Until the second week. Then what? My wife had longed for more time in the natural world than her career afforded. For years she had stolen the occasional three-day trip to go rafting or camping. She’d come back hungry for more, more trees, more land, but would settle for more reports and more paperwork instead. So the immediate future was intoxicating for her. She shed her old self like it was a stinky coat. She was ready for new places, new experiences, and was going to eat them up no matter how they came to us.
I’m considerably more trouble, however. I have to have something to do. I have to have something to finish. So we talked projects. I’m a writer, a poet, and the thought came to me that I could do something with that. For as long as I’ve written, my own work has been grounded in place, steeped in the sensibility that where we live and work matters. Shortly after we got married, we lived for a dozen years in Texas. I felt that state’s effect on everything in my work from the content of a poem to the length of the line. The endless vista of west Texas, the scrubby desert outside Van Horn. I wrote what the wind sounded like. In the places of Texas I found my own voice as a writer. Texas taught me patience. It taught me that what was in between the towns was more important than the towns themselves. And though Texas continued to work on me after I left, the new places added their own colors and textures. So Florida added something, and then Maryland. I wondered about the rush my poetry got from a new place, a new setting, and I thought about how the places of my life were a part of what I wrote, how I wrote.
And I wondered about other poets. How does a poet go from Chicago to Montana, and how is her life different? What happens when a writer from the mountains ends up in a prairie state surrounded by grasslands? How is the art different for someone living on a mountain in Idaho and someone in a 300-square-foot apartment in Greenwich Village?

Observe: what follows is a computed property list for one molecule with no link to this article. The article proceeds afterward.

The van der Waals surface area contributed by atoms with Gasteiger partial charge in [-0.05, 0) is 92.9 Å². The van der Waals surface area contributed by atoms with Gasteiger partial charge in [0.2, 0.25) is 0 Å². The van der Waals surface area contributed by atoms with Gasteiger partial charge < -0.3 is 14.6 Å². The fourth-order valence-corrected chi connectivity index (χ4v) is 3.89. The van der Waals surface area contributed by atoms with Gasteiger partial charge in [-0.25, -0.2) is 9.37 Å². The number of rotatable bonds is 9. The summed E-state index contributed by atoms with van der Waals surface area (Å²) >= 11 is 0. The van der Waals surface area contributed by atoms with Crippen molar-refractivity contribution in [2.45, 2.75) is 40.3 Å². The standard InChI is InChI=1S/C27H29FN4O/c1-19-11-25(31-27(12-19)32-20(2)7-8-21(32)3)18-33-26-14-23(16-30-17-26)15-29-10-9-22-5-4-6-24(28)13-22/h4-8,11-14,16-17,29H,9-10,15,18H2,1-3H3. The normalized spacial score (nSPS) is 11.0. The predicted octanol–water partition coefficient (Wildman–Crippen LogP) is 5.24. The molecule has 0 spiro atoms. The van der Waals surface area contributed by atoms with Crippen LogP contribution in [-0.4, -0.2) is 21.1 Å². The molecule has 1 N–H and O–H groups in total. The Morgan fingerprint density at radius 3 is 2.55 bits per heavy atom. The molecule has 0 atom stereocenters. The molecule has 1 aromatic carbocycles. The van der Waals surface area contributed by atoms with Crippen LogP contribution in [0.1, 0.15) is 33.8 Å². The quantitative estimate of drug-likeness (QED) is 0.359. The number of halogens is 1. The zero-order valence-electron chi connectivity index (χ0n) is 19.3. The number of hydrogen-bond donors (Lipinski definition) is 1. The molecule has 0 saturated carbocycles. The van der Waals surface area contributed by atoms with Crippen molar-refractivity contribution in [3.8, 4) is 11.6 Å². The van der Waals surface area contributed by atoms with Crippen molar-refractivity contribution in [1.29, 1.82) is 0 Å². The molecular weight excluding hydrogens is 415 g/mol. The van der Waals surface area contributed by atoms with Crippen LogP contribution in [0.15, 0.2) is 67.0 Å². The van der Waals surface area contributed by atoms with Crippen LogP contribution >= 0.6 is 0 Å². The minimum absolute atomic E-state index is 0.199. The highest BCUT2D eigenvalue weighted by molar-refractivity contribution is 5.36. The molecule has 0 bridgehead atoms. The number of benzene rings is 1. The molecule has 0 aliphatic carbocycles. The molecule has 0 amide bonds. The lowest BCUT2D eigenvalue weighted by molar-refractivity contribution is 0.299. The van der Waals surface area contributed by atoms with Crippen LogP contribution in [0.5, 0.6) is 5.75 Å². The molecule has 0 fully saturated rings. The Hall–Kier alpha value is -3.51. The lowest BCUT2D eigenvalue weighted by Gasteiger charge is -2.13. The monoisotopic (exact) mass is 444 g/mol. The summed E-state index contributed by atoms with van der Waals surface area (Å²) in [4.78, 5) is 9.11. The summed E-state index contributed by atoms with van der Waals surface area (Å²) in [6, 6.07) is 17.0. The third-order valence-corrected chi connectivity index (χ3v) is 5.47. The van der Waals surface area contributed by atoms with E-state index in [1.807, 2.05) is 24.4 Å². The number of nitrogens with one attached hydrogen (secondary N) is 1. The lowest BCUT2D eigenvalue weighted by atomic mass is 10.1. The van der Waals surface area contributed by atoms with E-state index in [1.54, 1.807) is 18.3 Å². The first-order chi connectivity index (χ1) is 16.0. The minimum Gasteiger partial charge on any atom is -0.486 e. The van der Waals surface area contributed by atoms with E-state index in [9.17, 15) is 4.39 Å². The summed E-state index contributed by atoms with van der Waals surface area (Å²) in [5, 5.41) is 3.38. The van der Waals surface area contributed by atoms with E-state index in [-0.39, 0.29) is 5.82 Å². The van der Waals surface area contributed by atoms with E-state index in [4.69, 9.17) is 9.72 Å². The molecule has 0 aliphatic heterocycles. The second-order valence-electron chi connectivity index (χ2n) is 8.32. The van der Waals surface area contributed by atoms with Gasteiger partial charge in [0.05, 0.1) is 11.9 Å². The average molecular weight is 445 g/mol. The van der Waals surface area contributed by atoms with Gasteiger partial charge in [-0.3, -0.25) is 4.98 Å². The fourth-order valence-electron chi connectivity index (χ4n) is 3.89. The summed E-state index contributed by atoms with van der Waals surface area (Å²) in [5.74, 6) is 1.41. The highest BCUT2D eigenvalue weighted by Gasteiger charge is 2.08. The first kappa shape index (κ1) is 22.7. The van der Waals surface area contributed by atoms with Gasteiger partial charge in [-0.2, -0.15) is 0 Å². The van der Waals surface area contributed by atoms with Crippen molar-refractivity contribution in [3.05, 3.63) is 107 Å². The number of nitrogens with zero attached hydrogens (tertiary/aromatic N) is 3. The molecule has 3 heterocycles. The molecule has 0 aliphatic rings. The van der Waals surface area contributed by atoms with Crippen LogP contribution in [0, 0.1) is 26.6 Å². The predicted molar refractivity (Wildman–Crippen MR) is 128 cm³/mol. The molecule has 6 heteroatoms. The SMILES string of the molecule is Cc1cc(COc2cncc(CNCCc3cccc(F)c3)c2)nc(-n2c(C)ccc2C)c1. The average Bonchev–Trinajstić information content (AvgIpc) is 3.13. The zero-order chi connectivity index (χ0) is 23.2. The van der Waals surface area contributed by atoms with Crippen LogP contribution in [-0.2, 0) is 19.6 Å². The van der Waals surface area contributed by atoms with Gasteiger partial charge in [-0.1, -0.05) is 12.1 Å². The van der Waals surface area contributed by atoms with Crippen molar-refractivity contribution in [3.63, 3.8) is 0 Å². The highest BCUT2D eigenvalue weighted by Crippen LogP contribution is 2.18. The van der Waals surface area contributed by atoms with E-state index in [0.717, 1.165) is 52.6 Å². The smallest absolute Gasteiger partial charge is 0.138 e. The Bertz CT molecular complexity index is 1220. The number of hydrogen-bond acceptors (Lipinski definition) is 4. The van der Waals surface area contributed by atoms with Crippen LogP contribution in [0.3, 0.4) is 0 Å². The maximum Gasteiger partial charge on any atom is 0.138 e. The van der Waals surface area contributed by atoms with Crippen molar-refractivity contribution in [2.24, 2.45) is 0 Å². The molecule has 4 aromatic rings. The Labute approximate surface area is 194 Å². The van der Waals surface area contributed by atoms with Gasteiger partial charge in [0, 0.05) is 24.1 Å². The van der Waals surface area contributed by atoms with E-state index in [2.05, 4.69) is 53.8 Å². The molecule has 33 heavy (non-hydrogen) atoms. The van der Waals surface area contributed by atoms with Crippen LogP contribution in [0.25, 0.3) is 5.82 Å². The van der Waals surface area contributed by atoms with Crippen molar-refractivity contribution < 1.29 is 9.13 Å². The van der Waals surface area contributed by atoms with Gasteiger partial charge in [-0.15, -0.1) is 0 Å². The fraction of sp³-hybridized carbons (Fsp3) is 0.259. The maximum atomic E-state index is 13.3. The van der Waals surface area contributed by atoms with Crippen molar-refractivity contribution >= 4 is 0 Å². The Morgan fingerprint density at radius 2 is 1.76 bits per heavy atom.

For me, poetry was always somewhere else. Poetry is a rich collection of things, people, ideas, language, and places. And it rocketed through my head that the greatesttest poem ever written is that stretch of highway on the way to a town you’ve never heard of before. The wondrous discovery of every turn. The tasty arrival as you clear the hill and peer into a new landscape.
Each state, another poem. Each town its own stanza. There was poetry in every bump on the interstate, through every corner of every tiny road. It was all poetry, every place I’d lived. A poetry of places that stretched for endless miles in every direction, under tree-lined streets in Ohio, and under the ominous skies of the Pacific Northwest, and under the perfect blue canopy of the Florida Gulf Coast.
I wanted to know what other writers thought of it. How did their work spring from the places of their lives? And there was only one way to find all of this. We’d have to go to them.
The weather is freezing, and we’ve gone as far north and east as we are able. Time is crushing us and we have to get back to the middle of the country for a western route that will take us all the way to Utah on the last leg of the trip. We start across Pennsylvania in one shot, stopping once to get gas and once to make the latest in an inexhaustible supply of sandwiches. Later, I find myself exhausted, but pushing along the Pennsylvania Turnpike at 11:30 at night. My wife has given out and is asleep, beautifully, in the passenger seat.
Somewhere just outside of Harrisburg, we start climbing. Endless switchbacks. There's a three-quarter moon, yellow to orange, right ahead of me, and the traffic is light.
The switchbacks continue, and the climb is steady. Somehow – and this is not normal – Winnie Cooper is running like a small sedan. The accelerator is responsive; its nimbleness amazes me.
A Harley Davidson, its distinctive rat-a-tat-tat sound coming first, passes me. The guy has a black helmet with “Tommy” stenciled on the back. He begins to pull away, but I give it some gas and follow along behind him. We're doing 60 mph for the first couple of miles. We occasionally come behind two or three semis struggling up the hills. I keep thinking that we'll level off, hit a valley, something, but the incline is steady.
Eighty miles from Pittsburgh I notice I'm up to 70 mph. The pavement is glassy smooth and the moon gives a little light. But it's still a highway near midnight so it's dark everywhere else. We bend left and right, up the switchbacks. I keep thinking, what the hell is the elevation here? How high are we going?